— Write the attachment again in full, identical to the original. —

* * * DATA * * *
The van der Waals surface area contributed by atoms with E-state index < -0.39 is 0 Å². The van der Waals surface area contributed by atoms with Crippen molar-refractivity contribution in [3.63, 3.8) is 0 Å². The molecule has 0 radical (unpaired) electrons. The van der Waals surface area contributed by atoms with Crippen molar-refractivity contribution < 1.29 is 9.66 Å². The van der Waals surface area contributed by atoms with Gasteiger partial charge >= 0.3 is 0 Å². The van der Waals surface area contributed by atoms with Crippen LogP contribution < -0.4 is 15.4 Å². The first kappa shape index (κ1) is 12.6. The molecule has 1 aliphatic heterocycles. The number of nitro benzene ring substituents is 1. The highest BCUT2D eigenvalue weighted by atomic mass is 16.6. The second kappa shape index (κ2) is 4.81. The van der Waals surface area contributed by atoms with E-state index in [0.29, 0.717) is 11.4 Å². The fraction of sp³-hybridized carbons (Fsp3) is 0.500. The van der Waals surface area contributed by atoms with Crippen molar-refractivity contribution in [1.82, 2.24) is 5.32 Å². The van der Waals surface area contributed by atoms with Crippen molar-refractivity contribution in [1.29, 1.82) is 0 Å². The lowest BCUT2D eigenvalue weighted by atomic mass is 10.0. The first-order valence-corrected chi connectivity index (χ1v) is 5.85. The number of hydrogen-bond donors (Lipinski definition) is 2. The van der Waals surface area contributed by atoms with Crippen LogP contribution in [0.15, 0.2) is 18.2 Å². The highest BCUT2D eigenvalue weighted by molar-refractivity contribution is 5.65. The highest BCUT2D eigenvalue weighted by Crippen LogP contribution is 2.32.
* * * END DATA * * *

The van der Waals surface area contributed by atoms with E-state index < -0.39 is 0 Å². The van der Waals surface area contributed by atoms with Crippen molar-refractivity contribution in [3.63, 3.8) is 0 Å². The molecule has 0 radical (unpaired) electrons. The van der Waals surface area contributed by atoms with Crippen molar-refractivity contribution < 1.29 is 9.66 Å². The van der Waals surface area contributed by atoms with Gasteiger partial charge >= 0.3 is 0 Å². The van der Waals surface area contributed by atoms with Crippen LogP contribution < -0.4 is 15.4 Å². The first kappa shape index (κ1) is 12.6. The molecule has 1 aliphatic heterocycles. The number of nitro benzene ring substituents is 1. The highest BCUT2D eigenvalue weighted by atomic mass is 16.6. The second kappa shape index (κ2) is 4.81. The van der Waals surface area contributed by atoms with E-state index in [0.29, 0.717) is 11.4 Å². The fraction of sp³-hybridized carbons (Fsp3) is 0.500. The van der Waals surface area contributed by atoms with Crippen molar-refractivity contribution in [1.82, 2.24) is 5.32 Å². The van der Waals surface area contributed by atoms with Crippen molar-refractivity contribution in [1.29, 1.82) is 0 Å². The lowest BCUT2D eigenvalue weighted by atomic mass is 10.0. The first-order valence-corrected chi connectivity index (χ1v) is 5.85. The number of hydrogen-bond donors (Lipinski definition) is 2. The van der Waals surface area contributed by atoms with Crippen LogP contribution in [0.15, 0.2) is 18.2 Å². The highest BCUT2D eigenvalue weighted by molar-refractivity contribution is 5.65. The highest BCUT2D eigenvalue weighted by Crippen LogP contribution is 2.32.